d) other.

regards, and HNY to you
starter

Bill Gletsos
12-01-2006, 01:50 PM
hi Bill

In your post >

http://chesschat.org/showpost.php?p=83620&postcount=50

could you expand a little to indicate if you meant

a) it is not mathematically possible, or
b) it is not policy of xxx, or
c) the No applies to FIDE ratings calculations, or
d) other.

regards, and HNY to you
starterb) It isnt ACF policy nor is it at all likely to become policy.
d) I am unaware of any national federation that partially rates events held outside of their juridi***ion.
Partially rating an event could be quite misleading as to the actual performances of the two individual players.
e.g. Player's A and B are equally rated. Player A beats B however over the whole of the event Player A performs below his rating whilst player B performs above it. If the whole event is rated A's rating would drop whilst B's would rise, whereas by only rating their individual game A's would rise and B's would drop.

ursogr8
12-01-2006, 04:43 PM
b) It isnt ACF policy nor is it at all likely to become policy.



Thanks Bill for your response.


d) I am unaware of any national federation that partially rates events held outside of their juridi***ion.

I have a lot confidence that if you thought it was logical to rate a game between Australian players, played under supervised conditions, but not on Australian soil, then you would just go ahead and do it because you were convinced it was the right thing to do. (Just as you have shown 'leadership' in the formulae in the current rating system).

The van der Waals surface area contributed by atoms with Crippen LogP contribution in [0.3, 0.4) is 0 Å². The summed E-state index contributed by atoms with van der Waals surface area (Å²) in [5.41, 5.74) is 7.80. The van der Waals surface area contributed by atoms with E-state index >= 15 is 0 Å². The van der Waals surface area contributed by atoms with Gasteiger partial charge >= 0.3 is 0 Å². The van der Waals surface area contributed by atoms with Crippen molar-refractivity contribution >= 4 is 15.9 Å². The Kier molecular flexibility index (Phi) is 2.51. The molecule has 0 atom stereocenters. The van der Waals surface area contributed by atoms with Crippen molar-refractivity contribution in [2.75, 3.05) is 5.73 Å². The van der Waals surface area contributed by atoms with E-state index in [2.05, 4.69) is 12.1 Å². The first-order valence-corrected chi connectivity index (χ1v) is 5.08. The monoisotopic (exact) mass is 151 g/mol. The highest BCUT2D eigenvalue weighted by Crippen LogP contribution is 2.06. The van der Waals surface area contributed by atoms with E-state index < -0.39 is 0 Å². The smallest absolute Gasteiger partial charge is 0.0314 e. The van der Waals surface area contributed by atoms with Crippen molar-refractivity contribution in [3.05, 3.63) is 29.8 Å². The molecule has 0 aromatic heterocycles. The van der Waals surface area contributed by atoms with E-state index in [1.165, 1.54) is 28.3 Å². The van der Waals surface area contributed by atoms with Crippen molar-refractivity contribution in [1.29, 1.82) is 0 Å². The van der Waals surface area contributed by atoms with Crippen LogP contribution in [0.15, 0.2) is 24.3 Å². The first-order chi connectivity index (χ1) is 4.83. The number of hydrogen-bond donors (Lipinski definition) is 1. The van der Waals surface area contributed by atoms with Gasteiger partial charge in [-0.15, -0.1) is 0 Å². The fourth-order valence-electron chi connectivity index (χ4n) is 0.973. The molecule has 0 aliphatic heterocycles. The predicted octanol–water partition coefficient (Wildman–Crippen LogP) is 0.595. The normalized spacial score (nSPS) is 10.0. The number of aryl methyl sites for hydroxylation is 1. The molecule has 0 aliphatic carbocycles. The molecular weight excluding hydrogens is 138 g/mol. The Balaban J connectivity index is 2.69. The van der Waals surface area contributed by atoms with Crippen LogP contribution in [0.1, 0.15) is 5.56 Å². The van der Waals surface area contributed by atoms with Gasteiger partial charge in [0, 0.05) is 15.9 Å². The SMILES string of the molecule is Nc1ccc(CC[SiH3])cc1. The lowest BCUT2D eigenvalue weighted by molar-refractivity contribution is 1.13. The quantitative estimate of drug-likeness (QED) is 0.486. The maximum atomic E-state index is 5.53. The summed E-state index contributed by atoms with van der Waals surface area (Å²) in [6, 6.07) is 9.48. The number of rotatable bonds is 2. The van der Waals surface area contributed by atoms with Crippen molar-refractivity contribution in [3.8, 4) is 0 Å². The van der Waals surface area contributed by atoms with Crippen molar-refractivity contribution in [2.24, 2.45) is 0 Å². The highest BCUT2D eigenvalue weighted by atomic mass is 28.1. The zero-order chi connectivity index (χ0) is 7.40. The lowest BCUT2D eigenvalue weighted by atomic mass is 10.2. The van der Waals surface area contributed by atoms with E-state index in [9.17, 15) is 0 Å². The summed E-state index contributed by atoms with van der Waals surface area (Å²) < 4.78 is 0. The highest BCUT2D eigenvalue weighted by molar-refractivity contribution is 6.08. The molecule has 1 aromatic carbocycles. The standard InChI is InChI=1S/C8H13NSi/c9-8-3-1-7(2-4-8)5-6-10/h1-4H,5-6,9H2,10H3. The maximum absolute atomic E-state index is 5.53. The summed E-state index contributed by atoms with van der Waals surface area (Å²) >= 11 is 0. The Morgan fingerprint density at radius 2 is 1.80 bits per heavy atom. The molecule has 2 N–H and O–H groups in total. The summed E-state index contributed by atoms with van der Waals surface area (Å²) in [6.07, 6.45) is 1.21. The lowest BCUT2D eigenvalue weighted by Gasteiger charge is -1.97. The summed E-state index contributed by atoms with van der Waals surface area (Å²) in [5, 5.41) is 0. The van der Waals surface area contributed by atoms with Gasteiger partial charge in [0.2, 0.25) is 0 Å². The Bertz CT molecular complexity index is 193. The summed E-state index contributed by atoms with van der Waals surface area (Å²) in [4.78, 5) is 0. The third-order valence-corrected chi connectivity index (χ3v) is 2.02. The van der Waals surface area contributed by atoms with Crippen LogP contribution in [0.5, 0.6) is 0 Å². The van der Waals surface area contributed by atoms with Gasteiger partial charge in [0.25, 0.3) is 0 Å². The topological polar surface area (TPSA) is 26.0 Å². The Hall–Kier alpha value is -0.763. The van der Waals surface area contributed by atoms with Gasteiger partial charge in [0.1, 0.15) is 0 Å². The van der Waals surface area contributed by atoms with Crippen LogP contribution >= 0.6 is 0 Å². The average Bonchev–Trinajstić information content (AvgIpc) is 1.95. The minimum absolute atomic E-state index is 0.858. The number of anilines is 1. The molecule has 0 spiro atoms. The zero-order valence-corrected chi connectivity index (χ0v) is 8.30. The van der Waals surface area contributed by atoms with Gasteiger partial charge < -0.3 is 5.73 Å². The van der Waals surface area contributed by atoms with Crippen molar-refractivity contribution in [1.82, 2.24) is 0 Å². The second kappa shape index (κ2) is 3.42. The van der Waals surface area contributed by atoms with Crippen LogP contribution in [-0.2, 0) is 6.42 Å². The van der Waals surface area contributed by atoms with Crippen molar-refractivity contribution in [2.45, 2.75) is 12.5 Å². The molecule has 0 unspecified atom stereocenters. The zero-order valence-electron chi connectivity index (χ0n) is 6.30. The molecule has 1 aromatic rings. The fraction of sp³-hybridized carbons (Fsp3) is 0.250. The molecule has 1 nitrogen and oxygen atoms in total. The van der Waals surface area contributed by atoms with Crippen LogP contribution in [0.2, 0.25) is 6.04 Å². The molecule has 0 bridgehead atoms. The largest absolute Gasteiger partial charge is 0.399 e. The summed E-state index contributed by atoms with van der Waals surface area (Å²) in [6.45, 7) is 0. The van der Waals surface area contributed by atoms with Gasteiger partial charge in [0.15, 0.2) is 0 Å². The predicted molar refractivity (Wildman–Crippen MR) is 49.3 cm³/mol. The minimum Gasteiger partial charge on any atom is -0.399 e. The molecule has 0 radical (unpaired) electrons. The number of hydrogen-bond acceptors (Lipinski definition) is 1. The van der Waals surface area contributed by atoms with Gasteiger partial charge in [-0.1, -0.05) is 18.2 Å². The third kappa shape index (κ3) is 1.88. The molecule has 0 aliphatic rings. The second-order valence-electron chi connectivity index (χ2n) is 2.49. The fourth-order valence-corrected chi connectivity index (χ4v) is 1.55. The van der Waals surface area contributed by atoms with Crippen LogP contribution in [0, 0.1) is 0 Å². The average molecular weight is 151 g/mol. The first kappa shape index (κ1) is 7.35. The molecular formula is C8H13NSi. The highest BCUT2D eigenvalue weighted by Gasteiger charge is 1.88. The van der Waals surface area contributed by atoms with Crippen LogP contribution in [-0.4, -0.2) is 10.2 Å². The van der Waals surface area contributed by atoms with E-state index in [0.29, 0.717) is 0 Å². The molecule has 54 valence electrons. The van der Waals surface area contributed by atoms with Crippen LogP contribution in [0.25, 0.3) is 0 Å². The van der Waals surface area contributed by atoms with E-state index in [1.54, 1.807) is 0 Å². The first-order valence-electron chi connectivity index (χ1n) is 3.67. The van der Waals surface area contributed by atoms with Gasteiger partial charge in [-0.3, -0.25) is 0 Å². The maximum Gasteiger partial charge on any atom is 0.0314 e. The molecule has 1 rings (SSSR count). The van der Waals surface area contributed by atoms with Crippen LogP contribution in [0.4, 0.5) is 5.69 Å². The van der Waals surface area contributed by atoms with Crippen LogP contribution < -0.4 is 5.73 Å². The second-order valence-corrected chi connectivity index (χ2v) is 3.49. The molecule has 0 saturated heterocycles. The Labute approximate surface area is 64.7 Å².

What is done by other Associations would not be barrier to your clear logic if you were so inclined.

Any (supervised) contest betwen two Australian players is a valid data point for consideration of ratings calculation. Whether to include such a data-point (in the quaterley ratings calculations) is a different issue.
I know in the context of golf handicaps there is an obligation on the player to submit all data-points (i.e. the score for a completed round) to the home handicapper; even a round played as a single player (with no independent scorer/marker) is obliged to be submitted for handicapping.

In the case of chess ratings, Data is useful for maintaining relativity between pools of players. Data coming from Begonia, Doeberl, Aus. Champs is particularly useful for this purpose. And I would have thought data coming from Queenstown was also useful.